Following her sister’s death, my mother got a crash course in loss, including but not limited to her brother-in-law’s death and her mother’s. We did, too; ours included my father-in-law’s death and two of my peers, both of whom had small children.
We’d been so stunned by all the losses—numbed, crushed, battered, humbled, calloused. By the time we weren’t in the midst of some crisis, I felt different. There was no more denying the inevitability that life ends. Although I felt heartbroken more than once, I also felt more grateful, even for the hard parts. I understood that it was a privilege to get to be sad.
It turned out that my mother spent the weekend before her seventy-fifth birthday in search of a nursing home for her brother-in-law. He’s younger than she is, but his MS has progressed that far. “Nursing homes are depressing places,” she told me. Both of her parents managed to avoid them. I asked how about her birthday celebration. She and my stepfather had gone out to lunch. “We’re both so defeated,” she said. “I’m glad I didn’t have to muster energy to do anything more than that. I couldn’t have pretended to have fun today.”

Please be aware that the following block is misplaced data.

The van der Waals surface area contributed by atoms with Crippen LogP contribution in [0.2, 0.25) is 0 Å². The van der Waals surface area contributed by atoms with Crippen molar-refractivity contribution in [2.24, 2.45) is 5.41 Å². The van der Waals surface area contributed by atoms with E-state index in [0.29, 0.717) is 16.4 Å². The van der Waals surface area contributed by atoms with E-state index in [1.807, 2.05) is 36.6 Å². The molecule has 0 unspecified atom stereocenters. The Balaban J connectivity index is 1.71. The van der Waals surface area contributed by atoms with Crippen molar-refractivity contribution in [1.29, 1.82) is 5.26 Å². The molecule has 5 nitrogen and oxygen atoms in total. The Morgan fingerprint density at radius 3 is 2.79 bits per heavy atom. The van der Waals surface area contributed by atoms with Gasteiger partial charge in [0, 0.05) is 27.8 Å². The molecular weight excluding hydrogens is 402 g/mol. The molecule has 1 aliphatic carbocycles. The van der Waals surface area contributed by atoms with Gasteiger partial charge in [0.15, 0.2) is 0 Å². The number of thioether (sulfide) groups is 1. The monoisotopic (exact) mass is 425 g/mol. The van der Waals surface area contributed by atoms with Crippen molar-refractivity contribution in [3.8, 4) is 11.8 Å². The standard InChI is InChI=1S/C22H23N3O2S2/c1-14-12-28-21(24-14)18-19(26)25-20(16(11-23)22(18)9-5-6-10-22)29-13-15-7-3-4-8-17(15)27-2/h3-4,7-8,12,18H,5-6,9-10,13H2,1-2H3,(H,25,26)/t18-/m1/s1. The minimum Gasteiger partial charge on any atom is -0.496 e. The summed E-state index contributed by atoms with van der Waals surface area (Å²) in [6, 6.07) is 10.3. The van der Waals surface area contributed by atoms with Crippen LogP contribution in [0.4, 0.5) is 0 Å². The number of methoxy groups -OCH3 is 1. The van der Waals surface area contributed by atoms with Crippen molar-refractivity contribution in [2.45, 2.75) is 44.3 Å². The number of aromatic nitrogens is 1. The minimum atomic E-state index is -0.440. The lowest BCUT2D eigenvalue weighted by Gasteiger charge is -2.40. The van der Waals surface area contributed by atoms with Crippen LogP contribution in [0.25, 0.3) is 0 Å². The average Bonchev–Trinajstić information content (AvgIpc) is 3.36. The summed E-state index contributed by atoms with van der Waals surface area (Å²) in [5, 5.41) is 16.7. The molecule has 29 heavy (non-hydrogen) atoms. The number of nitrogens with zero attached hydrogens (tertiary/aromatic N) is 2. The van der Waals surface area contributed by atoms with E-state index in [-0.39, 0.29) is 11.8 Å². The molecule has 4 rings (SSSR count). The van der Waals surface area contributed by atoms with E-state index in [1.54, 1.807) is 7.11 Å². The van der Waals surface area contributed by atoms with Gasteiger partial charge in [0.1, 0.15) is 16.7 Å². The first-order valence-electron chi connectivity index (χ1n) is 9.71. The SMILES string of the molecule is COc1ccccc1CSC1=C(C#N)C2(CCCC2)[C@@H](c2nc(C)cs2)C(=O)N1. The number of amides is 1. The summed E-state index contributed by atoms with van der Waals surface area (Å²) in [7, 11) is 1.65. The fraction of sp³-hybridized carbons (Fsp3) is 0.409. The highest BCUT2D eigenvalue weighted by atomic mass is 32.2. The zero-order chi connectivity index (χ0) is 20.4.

Unlike the women who wrote of their milestone travel adventures or spa vacations with their female family members, my mother has no such plans. “The girlfriends’ lunch is in a couple of weeks,” she reported when I suggested the celebration didn’t have to happen that very day. She knows my sister in California will make cake with her three girls and that when she and I go with my kids to Florida next month, we’ll eat ice cream from the homemade ice cream place we ride a trolley to reach. None of that—ice cream and cake with her grandchildren—would be notable enough that she’d think to submit to the alumnae quarterly for her college.
So much doesn’t go into the class notes. What of those moments? The burning baby tummies and bottoms of feet, their slack eyes and wan skin that made the red cheeks look clownish. The first time I experienced it, there were two sick, the baby and the preschooler. The labored breaths and the gloppy, encrusted noses, the coughs like wounded seals, and all that heat—and it was on me because their dad had it too. So did our housemate. By the time I’d reached the doctor’s office, I’d wrung about a million tepid washcloths between them.
While I clutched seven-month-old-baby, the doctor patted my arm. We were standing in the exam room. “I’d like to get a chest x-ray,” she said. “If the baby has pneumonia, we want to treat it, but it’s hard to tell when they’re so little.” I couldn’t say anything just then. I’m sure I looked crazed, crestfallen, and scared. “It’s okay—it’s a precaution to check,” she reassured me and added, “You’ll never forget this.”